Wednesday, November 30, 2011

The Cinematheque Reviews: Martin Scorsese's Hugo

Best.  3D.  Movie.  Ever.  Is this pure fanboy hyperbole or the real thing?  Obviously I am going to say the latter, though the former does exist inside me at all times, ever ready to pounce.  Seriously though, Martin Scorsese's Hugo is a damn fine motion picture.  In some ways very un-Scorsese (PG rated feel-good family film) but in others (a paean to film preservation) the film is pure Marty indeed.  Just to see Georges Méliès' A Trip to the Moon in 3D (or at least parts of it) is worth the price of admission - even if it is an inflated 3D price.  So yes, Scorsese (and film history) fanboy or not, this is the best 3D movie ever made.  Granted, I am not a big fan of 3D in the first place, so becoming my choice for best 3D is pretty easy really, but still, it is - so there.  I would also boldly proclaim it one of the finest films of 2011.  Whatever the case, you know the drill by now, as my review of said best 3D movie ever is currently up and running over at the review wing of this conglomerate, The Cinematheque.  Go on over and check it out, as all the kids are saying.

Tuesday, November 29, 2011

Anomalous Material Weekly Feature: 10 Best Classic Hollywood Tough Guys

Here we are again true believers, with what is my eighteenth weekly 10 best feature for the fine folks over at Anomalous Material.  For those of you not in the know, those same said fine folks have given me a (possibly foolish on their behalf) regular weekly gig as feature writer.  It is a series of top ten lists on various cinematic subjects (and anyone who knows me can attest to how perfectly suited I am to such an endeavor - yes I am a  list nerd).  This week's feature takes us back to those halcyon days of classic Hollywood.  A time when men were men and women wanted them.  It was a time of tough guys and fast talkin' dames.  With this list, we are going to focus on those tough guys.  The fast talkin' dames will come in a future list - though there may be one of those fast talkin' dames sneaking their way onto this list.  Check it out, as they say.

Read my feature article, "10 Best Classic Hollywood Tough Guys" at Anomalous Material.

Here is one of the most infamous shots of one of those aforementioned classic Hollywood tough guys.  One story tells of how Mae Clark's ex-husband would go to show after show of The Public Enemy, and laugh hysterically every time Cagney shoves the grapefruit in Clark's kisser.  The story may be somewhat apocryphal, but it is still a fun story anyway.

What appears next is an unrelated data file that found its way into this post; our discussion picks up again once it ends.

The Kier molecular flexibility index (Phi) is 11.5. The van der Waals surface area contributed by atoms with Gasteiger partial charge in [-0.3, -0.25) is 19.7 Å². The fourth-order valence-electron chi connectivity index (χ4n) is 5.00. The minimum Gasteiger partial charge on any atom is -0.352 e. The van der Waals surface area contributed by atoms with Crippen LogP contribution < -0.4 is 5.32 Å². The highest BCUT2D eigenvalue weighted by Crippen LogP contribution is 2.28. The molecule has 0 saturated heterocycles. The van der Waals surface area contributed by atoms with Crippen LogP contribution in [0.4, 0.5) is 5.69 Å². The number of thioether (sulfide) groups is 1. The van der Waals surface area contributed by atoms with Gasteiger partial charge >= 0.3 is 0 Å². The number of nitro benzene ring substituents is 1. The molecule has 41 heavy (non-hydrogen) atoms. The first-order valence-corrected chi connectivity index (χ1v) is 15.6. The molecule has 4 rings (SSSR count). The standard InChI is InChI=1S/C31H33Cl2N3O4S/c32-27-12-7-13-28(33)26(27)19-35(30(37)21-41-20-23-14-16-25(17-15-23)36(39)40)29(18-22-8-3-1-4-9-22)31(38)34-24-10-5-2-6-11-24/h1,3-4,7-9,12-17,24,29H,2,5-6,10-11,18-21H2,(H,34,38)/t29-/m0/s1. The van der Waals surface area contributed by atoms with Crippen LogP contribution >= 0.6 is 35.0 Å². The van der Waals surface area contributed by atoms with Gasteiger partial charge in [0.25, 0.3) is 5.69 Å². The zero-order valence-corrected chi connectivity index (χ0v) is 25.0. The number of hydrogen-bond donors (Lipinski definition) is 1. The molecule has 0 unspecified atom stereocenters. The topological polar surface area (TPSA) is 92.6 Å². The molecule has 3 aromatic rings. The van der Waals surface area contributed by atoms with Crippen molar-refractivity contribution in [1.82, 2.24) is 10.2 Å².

Criterion Critiques w/ Alex DeLarge

What follows is part of a regular series of reviews on the always wonderful, and quite indispensable Criterion Collection, written by our special guest reviewer Alex DeLarge of the Korova Theatre.

12 ANGRY MEN (Sidney Lumet, 1957)
Released on Criterion Blu-ray 11/22/2011; Spine #591

Sidney Lumet makes a stunning directorial debut with this gritty, sweaty, emotionally charged drama about 12 jurors deciding the fate of an eighteen year old defendant charged with 1st degree murder. They carry the legal burden of deciding guilt or innocence but also understand a conviction would surely lead to the death sentence.

An exceptional cast of now legendary actors fall into character (we never even know their names, only juror number) and don’t miss a beat of dialogue or a camera cue…this film is nearly perfect in its direction. Most of the film takes place in the cramped juror’s quarters, 12 men held prisoner by their own passions and corrupt moralities. Lumet is able to focus his camera into these tight spaces to create immediacy and intimacy, to feel their intellectual and emotional turmoil as they debate the facts and presentation of the trial. This important duty is influenced by their deep-rooted prejudices and convictions, while Henry Fonda advocates for Justice and Reason and for all to consider not only evidence presented at trial…but their own set of facts!

I work in the local District Attorney’s Office and have experience in many trials including homicide cases so consider this: a jury is only supposed to consider evidence (both circumstantial and direct) and veracity of testimony presented at trial, not their own research and sympathies. Essentially, this group of disparate and desperate men voted for a jury nullification. Did they violate the Rule of Law and let a guilty man walk? Think about it.

Final Grade: (A+)


About Alex: "To state things plainly is the function of journalism; Alex writes fugitive reviews, allusive, symbolic, full of imagery and allegory, and by leaving things out, he allows the reader the privilege of creating along with him." Alex can be found hidden deep within the dark confines of his home theatre watching films, organizing his blu-ray and dvd collection and updating his blogs. Please visit the Korova Theatre and Hammer & Thongs to see what’s on his mind.